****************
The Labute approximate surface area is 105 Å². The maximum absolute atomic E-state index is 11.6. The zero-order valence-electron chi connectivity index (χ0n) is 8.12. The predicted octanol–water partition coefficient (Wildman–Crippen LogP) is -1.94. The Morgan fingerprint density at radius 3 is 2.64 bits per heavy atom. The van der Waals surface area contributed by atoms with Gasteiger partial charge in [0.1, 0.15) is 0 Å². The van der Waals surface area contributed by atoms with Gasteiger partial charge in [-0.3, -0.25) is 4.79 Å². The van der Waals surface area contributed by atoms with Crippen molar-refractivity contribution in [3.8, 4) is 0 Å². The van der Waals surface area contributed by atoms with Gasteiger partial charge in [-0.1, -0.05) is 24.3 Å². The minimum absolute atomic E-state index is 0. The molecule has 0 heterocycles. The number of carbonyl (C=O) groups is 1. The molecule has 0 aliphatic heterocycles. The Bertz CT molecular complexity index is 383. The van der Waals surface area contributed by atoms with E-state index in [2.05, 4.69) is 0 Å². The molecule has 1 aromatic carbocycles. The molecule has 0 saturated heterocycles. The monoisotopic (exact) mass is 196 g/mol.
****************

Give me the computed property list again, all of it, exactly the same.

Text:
The Labute approximate surface area is 105 Å². The maximum absolute atomic E-state index is 11.6. The zero-order valence-electron chi connectivity index (χ0n) is 8.12. The predicted octanol–water partition coefficient (Wildman–Crippen LogP) is -1.94. The Morgan fingerprint density at radius 3 is 2.64 bits per heavy atom. The van der Waals surface area contributed by atoms with Gasteiger partial charge in [0.1, 0.15) is 0 Å². The van der Waals surface area contributed by atoms with Gasteiger partial charge in [-0.3, -0.25) is 4.79 Å². The van der Waals surface area contributed by atoms with Crippen molar-refractivity contribution in [3.8, 4) is 0 Å². The van der Waals surface area contributed by atoms with Gasteiger partial charge in [-0.1, -0.05) is 24.3 Å². The minimum absolute atomic E-state index is 0. The molecule has 0 heterocycles. The number of carbonyl (C=O) groups is 1. The molecule has 0 aliphatic heterocycles. The Bertz CT molecular complexity index is 383. The van der Waals surface area contributed by atoms with E-state index in [2.05, 4.69) is 0 Å². The molecule has 1 aromatic carbocycles. The molecule has 0 saturated heterocycles. The monoisotopic (exact) mass is 196 g/mol.